9. Common fear was a comfortable sensation to what he felt in this excursion. The first steps he had taken for his preservation were the effect of mere instinct, while his faculties were extinguished or suppressed by despair ; but now, as his reflection began to recur, he was haunted by the most intolerable apprehensions. Every whisper of the wind through the thickets was swelled into the hoarse menaces of murder; the shaking of the boughs was construed into the brandishing of poniards; and every shadow of a tree became the apparition of a ruffian eager for blood. In short, at each of these occŭrrences he felt what was infinitely more tormenting than the stab of a real dagger; and at every fresh fillip of his fear, he acted as a remembrancer to his conductress in a new volley of imprecations,' importing, that her life was absolutely connected with his opinion of his own safety.
10. Human nature could not lòng subsist under such complicated terror; but at last he found himself clear of the forest,
* Hěc' ate, represented in mythol- being, regardless of demons and terogy as a mysterious divinity who rible phantoms from the lower world, ruled in heaven, on the earth, and in who taught sorcery, witchcraft, and the sea, bestowing on mortalswealth, dwelt at places where two roads victory, wisdom ; good luck to sailors crossed, on tombs, and near the blood and hunters, and prosperity to youth of murdered persons. and to the flocks of cattle. She was 2 Equipage, (ek' we påj). afterward, however, regarded by the * Excursion, (eks kër' shun). Athenians and others as a spectral * Im pre cā' tions, curses.
and was blessed with a distant view of an inhabited place. He yielded to the first importunity of the beldam, whom he dismissed at a věry small distance from the village, after he had earnestly exhorted her to quit such an atrocious course of life, and atone for her past crimes by săcrificing her associates to the demands of justice. She did not fail to vow a perfect reformation, and to prostrate herself before him for the favor she had found ; then she betook herself to her habitation, with the full purpose of advising her fellow-murderers to repair with all dispatch to the village and impeach our hero ; who, wisely distrusting her professions, stayed no longer in the place than to hire a guide for the next stage, which brought him to the city of Chalons-sur-Marne.'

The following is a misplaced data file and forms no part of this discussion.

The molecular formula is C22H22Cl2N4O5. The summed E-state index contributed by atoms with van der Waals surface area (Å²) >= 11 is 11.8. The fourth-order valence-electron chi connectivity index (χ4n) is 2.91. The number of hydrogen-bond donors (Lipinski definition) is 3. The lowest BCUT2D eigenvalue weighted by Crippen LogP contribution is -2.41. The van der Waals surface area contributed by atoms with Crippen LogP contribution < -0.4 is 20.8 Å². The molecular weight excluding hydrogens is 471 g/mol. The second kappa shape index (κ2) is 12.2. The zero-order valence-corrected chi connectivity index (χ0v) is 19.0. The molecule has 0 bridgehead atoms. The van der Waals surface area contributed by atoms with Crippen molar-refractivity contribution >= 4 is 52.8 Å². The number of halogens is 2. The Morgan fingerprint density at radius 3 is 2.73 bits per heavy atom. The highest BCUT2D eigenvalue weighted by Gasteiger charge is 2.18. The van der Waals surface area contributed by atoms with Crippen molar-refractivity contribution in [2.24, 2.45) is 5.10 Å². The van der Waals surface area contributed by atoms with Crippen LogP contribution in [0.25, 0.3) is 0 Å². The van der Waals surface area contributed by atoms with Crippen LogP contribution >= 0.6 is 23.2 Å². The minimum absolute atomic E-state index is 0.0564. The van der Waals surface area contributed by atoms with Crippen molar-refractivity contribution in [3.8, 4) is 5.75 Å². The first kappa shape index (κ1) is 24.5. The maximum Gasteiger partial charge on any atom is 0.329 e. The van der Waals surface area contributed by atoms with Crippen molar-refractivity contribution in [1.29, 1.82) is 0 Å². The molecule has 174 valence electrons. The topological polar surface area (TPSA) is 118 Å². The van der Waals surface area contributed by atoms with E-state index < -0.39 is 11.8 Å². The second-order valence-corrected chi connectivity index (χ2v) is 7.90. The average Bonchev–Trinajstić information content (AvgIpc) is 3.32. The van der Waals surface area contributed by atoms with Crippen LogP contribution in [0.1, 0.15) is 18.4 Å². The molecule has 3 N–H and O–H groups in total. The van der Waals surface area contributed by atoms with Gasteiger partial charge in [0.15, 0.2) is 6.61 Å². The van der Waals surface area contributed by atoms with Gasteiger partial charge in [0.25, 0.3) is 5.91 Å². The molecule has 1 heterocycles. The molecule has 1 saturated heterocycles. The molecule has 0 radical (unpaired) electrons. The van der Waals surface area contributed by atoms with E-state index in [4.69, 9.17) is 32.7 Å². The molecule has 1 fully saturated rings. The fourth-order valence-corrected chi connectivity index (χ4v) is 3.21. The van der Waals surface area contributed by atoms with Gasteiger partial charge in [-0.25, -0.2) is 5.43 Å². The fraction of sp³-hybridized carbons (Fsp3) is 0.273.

SMOLLETT. TOBIAS GEORGE SMOLLETT was born in the County of Dumbarton, Scotland, in 1721. His father, a younger son of Sir James Smollett, of Bonhill, having died early, he was educated by his grandfather, in Glasgow, for the medical profession. At nineteen, his grandfather having died without making a provision for him, the young author proceeded to London with his first work, “The Regicide,” which he attempted to bring out at the theaters. Foiled in this juvenile effort, in 1741 he became a surgeon's mate in the navy, and was present in the unfortunate expedition to Carthagena, spent some time elsewhere in the West Indies, and returned to England in 1746. Thenceforth he resided chiefly in London, and became an author for life. His first novel, “Roderick Random," appeared in 1748. From this date to that of his last production, Smollett improved in taste and judgment, but his power of invention, his native humor, and his knowledge of life and character, are as conspicuous in this as in any of his works. He had fine poetic talents, but wrote no extended poem. His novel of “Count Fathom" appeared in 1753. The above scene, extracted from this work, is universally regarded as a masterpiece of interest; a mixture of the terrible and the probable that has never been surpassed. The writing is as fine as the conception. In 1770, Smollett was compelled to seek for health in a warm climate. He took up his residence in a cottage near Leghorn. Here, just before his death, in the autumn of 1771, he finished his “Humphrey Clinker," the most rich, varied, and agreeable of all his novels.
I HAD a dream, which was not all a dream.
Rayless and pathless, and the icy earth 1 Chalons-sur-Marne, (shå lòng' sêr marn), a city of France, capital of the department of Marne, on the right bank of the river Marne, ninety miles E. of Paris.